Watch a clip from that 2010 Justin Townes Earle show above and hear one of Davies’ contributions to Blunderbuss below.

Jack White — “Hip (Eponymous) Poor Boy” [Spotify/iTunes]

4 thoughts on “Bryn Davies

  1. Yes, and as I told my kids, as much as I dislike fun. at least the four people who accepted the Best New Artist award were the same people who wrote the songs and played on the record, unlike some of the more machine-tooled stuff on display.

    On a personal note, the only things I actually like that were presented during the broadcast are Frank Ocean (although his performance was underwhelming, Channel Orange is fabulous) and Kanye & Jay-Z’s No Church In The Wild, which is a great song.

    • I had the same reaction to Ocean’s performance. I saw he posted to Tumblr that he couldn’t hear his keyboards, which would make the whole thing make sense, given that a quick search of YouTube would show that he’s perfectly capable of singing that song in key. It was a tense moment though, because I have such enormous respect for channel ORANGE.

      Agreed on “No Church In The Wild.” I was glad to see that was properly recognized, and I loved Jay-Z’s joke about The-Dream’s hat in the acceptance speech. (Did you notice they stopped the cut-off music when Jay-Z approached the mic? It’s incredible how much respect he garners.)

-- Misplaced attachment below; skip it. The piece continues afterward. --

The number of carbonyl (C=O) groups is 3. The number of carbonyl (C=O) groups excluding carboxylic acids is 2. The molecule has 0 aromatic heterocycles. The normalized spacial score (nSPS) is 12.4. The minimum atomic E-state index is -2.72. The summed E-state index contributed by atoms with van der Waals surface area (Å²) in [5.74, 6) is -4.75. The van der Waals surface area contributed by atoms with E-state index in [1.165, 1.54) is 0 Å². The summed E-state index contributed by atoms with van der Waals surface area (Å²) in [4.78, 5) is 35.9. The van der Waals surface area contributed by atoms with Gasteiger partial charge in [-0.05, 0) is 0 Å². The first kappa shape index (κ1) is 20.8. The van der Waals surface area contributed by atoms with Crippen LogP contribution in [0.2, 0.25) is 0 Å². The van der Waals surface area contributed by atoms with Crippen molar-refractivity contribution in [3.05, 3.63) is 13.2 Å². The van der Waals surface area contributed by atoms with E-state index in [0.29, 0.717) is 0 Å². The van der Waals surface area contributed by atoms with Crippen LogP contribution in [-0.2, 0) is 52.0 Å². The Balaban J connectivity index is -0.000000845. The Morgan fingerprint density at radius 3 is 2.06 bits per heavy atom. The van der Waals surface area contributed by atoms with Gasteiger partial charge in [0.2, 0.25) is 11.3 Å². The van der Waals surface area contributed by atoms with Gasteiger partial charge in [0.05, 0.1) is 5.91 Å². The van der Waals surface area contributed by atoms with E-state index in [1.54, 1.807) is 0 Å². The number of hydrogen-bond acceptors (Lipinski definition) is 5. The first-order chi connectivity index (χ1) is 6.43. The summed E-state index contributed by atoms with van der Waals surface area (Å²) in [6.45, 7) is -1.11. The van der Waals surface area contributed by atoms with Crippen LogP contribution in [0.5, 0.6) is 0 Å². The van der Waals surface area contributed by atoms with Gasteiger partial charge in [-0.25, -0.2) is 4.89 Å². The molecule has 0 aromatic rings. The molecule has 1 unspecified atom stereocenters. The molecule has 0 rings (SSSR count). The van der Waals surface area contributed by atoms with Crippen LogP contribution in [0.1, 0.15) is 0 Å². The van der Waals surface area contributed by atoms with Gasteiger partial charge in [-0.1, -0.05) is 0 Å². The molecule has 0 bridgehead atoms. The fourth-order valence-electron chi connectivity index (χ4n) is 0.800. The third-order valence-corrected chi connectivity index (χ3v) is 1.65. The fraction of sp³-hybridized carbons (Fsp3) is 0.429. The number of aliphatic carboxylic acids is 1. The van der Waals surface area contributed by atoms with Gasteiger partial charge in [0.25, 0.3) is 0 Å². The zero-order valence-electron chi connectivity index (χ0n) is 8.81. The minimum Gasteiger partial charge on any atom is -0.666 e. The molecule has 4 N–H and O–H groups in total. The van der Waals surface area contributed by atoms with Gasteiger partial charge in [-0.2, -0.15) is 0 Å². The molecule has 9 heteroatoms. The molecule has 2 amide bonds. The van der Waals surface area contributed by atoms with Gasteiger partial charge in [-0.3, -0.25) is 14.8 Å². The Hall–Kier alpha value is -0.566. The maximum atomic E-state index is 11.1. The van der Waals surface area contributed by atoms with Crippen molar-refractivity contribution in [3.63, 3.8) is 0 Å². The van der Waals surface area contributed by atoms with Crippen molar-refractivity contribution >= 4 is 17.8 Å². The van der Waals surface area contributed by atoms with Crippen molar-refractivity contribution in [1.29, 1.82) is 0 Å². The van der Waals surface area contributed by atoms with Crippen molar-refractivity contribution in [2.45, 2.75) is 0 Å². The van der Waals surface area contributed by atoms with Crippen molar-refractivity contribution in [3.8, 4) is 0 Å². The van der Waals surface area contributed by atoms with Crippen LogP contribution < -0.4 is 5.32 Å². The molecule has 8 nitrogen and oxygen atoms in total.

I think if I were to write this post again, I might make the point that even the most famous people in that arena started out as regular people who were unsure of whether they had a future in music. It’s a hard argument to make, though, given how out of touch some of those people can seem.

  2. Ah, the Grammy’s, a love-hate relationship that I just can’ t resist. This year I was mesmerized by the brilliance of Jack White and was glad to read your post about Bryn Davies. Loved your observation about Bruno Mars. So agree . . . he is that good and always so happy, a naturally gifted performer! Caught a radio interview with him after his hilarious skit on SNL a few months ago. Try to check it out . . . so funny!

  3. check out Bryn with Rowan,Rice & Gilchrist….’Cold Rain & Snow, Shadygrove,….even the cameraman was mesmerised….